"Sanders, at times during that first hour, sounded like a broken record -- citing millionaires and billionaires and Wall Street to explain almost anything he was asked."

The "sounded like a broken record" even had its own link to Tweets on this topic, e.g.,





PhonoLinks 2016 - On This Day

February 11, 1847

Happy 169th Birthday to Thomas Alva Edison


Friends of the Phonograph annually reminder everyone that February 11 is the official day to "eat a piece of pie and drink a glass of milk" in honor of Thomas Alva Edison's birthday.

Although it's always an option to gather around a birthday cake and sing Happy Birthday to Tom, Friends of the Phonograph are continuing their Edison birthday tradition of enjoying pie with a single birthday candle and a glass of milk.

Apple pie is the official birthday pie in honor of Edison's favorite pie. However, any slice of pie and/or libation should be enjoyed because for Friends of the Phonograph this day is ultimately another way to celebrate the Phonograph.

Enjoy the day and remember the Phonograph!

Movie still from the 1940 MGM film "Edison the Man" with Spencer Tracy and Rita Johnson (in Edison's laboratory).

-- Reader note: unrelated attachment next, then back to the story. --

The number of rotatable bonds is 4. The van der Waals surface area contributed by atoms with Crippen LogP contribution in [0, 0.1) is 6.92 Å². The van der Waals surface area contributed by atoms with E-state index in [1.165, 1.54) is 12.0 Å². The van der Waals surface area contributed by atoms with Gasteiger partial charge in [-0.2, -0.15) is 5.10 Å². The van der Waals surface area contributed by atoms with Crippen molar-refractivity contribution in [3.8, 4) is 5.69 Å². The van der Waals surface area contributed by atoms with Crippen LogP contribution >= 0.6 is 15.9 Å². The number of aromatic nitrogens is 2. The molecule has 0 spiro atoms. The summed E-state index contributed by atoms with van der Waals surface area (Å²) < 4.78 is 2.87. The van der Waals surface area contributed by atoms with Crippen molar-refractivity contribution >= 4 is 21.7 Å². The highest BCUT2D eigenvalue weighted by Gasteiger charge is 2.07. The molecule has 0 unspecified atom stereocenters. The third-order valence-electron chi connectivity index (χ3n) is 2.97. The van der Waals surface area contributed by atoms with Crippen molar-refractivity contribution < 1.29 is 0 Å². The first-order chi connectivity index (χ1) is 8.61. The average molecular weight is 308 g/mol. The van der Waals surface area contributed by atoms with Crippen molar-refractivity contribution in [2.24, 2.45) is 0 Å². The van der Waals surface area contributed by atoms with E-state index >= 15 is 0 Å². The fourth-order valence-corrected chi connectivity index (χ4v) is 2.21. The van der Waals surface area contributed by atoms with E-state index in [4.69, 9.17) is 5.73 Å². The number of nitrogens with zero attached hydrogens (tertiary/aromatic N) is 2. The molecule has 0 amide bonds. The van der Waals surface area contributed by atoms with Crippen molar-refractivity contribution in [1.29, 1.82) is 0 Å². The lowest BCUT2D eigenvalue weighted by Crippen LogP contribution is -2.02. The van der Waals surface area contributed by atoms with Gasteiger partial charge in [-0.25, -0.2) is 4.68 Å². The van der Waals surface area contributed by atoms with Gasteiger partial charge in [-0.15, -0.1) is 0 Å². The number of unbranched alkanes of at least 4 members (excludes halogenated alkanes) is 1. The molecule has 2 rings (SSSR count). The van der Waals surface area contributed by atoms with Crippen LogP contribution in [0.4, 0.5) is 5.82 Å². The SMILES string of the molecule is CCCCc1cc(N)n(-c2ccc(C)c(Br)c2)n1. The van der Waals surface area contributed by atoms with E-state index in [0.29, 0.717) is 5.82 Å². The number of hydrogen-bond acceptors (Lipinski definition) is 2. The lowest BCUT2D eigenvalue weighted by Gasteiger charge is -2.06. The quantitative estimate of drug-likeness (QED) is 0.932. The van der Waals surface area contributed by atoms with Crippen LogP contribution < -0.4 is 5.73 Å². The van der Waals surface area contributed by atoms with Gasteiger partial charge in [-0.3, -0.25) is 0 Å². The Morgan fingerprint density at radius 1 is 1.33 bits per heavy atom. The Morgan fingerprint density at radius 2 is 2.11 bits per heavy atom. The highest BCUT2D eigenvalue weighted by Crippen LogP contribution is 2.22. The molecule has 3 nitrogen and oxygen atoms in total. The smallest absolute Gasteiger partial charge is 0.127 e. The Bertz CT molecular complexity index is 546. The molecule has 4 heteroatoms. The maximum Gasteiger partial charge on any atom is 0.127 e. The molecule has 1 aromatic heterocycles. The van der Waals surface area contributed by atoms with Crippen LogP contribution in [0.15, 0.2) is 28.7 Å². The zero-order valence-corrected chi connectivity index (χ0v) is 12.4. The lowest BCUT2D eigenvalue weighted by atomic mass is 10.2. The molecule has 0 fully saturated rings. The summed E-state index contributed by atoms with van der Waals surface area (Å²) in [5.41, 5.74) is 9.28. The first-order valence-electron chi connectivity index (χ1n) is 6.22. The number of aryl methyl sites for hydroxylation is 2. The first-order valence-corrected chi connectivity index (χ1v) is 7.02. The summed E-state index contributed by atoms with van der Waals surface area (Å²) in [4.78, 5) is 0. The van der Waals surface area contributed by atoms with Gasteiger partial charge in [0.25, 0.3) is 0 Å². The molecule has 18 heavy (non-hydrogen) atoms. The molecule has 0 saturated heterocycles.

"Edison the Man" advertisement in Saturday Evening Post featuring apple pie, a glass of milk and the Edison tinfoil Phonograph (known as the "Brady" Phonograph).

Although Edison's love of pie is well known to Friends of the Phonograph and was captured in the 1940 movie Edison the Man, many people don't know that Edison had a very defined philosophy about eating.

Laurie Carlson writes about Edison's eating habits in Thomas Edison for Kids - His Life and Ideas and notes the following: "He took pride in eating small amounts at meals and believed that Americans could cut down their food intake by two-thirds". Quoting Edison: "They do the work of a three-horse-power engine and consume the fuel which should operate 50-horse-power engines."